However, not all SNPs are useful in every population, as some variants are only found exclusively in one breed, or in a small number of breeds. As well, a given variant (e.g. T for the stress gene) may be much more prevalent in one breed as compared to others. However, the large number of SNPs on the SNPChip means that in most populations, the SNPChip will provide enough useful SNPs for many applications.
There are several uses for broad-scale genotyping using the SNPChip. One use is parentage testing, and 60,000 genetic tests across the genome would clearly provide sufficient information to both exclude parentage and provide a measure of certainty in cases of matching genetics. As indicated above, another use for SNPChip data is in mapping the location of genes controlling pig traits. With SNPs marking every region of the genome at a high density, a statistical association of specific regions with favourable traits is possible. This can be done by simply comparing the average trait phenotype of pigs that have, e.g., genotype AA at a specific SNP to the average phenotype of pigs that have genotype AG or GG. When specific regions are thus identified, they can be selected for in populations or introgressed (genetically integrated) into other populations by using only the SNPmarker information. This approach to developing genetic tests for specific traits has been used before and has led to, e.g. the Estrogen Receptor Gene test for litter size and the MC4R test for feed intake, growth and efficiency, and several of such individual tests are commercially available. Although these genetic tests are useful, they typically explain only a limited part of the genetic differences between individuals. Thus, although they can help identify the better animals, regular estimates of breeding values based on phenotype remain essential to making good selection decisions. However, with the new SNPChip, we can now conduct these tests at many more locations in the genome.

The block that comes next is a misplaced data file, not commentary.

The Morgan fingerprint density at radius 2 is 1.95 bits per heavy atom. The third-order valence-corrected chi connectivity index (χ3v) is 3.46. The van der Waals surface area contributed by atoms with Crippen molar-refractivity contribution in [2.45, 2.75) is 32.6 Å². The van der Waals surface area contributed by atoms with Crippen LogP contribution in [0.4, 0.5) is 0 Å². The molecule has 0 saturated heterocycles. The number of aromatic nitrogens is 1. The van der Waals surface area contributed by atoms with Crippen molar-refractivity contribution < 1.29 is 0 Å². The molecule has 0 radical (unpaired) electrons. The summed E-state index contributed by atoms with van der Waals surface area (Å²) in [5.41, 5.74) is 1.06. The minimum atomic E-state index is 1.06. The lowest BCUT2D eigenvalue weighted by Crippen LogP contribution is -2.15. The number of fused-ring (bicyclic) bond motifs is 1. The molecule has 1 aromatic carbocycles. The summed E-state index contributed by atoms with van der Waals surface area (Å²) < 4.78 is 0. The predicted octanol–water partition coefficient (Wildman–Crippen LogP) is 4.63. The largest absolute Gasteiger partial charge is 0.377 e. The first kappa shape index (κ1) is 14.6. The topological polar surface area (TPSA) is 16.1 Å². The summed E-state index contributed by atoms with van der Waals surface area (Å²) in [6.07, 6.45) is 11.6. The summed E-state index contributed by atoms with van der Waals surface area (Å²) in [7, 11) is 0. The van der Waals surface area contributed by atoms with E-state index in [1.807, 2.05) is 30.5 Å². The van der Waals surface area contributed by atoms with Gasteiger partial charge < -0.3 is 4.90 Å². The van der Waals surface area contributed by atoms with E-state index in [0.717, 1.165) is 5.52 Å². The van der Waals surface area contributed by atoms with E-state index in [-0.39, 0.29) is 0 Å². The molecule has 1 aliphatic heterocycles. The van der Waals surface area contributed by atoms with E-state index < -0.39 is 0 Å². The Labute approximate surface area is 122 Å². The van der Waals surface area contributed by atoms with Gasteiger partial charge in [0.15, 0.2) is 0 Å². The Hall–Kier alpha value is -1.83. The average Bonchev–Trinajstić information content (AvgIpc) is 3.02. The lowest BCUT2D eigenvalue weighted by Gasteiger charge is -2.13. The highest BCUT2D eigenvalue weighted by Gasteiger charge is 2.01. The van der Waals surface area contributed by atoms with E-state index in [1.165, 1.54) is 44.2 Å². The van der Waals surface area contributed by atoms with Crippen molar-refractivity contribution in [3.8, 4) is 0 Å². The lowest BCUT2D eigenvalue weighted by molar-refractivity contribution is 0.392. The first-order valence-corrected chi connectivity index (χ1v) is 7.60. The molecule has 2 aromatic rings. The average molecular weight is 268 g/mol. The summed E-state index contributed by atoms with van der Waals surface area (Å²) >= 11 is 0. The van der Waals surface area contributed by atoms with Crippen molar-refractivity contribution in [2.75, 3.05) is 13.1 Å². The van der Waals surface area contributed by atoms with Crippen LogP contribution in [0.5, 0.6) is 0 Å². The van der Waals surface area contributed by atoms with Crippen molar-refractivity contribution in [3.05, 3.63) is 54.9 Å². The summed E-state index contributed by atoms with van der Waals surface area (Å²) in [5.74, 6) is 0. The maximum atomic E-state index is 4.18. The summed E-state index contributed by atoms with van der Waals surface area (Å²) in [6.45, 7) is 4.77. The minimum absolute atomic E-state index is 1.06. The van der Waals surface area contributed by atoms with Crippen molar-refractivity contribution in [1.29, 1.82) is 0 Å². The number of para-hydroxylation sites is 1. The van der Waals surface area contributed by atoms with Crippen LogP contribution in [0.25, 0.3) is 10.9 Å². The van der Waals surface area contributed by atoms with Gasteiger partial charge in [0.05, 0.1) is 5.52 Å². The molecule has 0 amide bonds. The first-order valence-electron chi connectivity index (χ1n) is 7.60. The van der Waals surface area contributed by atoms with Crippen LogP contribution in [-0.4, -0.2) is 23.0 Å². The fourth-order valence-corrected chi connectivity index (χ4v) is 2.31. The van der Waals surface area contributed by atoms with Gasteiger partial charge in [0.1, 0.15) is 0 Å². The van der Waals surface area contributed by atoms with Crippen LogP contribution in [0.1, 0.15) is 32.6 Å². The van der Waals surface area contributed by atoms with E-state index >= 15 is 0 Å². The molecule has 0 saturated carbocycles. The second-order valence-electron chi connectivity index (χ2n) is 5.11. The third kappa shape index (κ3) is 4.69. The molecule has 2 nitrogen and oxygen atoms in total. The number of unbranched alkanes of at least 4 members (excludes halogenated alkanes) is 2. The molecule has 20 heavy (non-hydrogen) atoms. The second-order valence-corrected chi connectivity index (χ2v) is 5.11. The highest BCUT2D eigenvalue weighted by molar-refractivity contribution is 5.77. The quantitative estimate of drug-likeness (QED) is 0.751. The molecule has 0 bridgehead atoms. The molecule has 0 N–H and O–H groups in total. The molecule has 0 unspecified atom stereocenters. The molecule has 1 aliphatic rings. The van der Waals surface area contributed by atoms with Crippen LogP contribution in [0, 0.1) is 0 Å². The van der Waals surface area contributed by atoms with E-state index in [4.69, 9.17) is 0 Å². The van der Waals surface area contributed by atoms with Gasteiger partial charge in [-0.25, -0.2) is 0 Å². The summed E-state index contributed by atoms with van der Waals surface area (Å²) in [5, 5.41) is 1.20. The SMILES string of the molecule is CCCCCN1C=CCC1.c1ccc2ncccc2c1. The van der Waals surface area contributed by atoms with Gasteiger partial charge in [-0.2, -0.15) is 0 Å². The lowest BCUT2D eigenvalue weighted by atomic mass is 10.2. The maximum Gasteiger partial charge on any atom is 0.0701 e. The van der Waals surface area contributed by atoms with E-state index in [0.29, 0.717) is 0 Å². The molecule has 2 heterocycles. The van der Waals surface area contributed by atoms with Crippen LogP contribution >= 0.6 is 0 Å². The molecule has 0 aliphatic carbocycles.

This has the potential to have genetic tests across the genome that, together, explain a much larger part of the genetic differences between individuals. And perhaps give sufficient accuracy that selection can be based on this combination of genetic tests alone. This process of using many genetic tests across the genome in selection is what is called “genomic selection” and will be explained in further detail below.
Using genetic tests
What is whole genomic selection and how can it be used in the industry? The main principle of genomic selection is outlined in Figure 3. The first step in genomic selection is to collect phenotypes and DNA from a large group of pigs from a population and to genotype each animal for all SNPs on the SNPChip. The resulting ‘training data’ is used to ‘train’ a statistical model that estimates the effect of each of the SNPs on the SNPChip with the trait phenotype.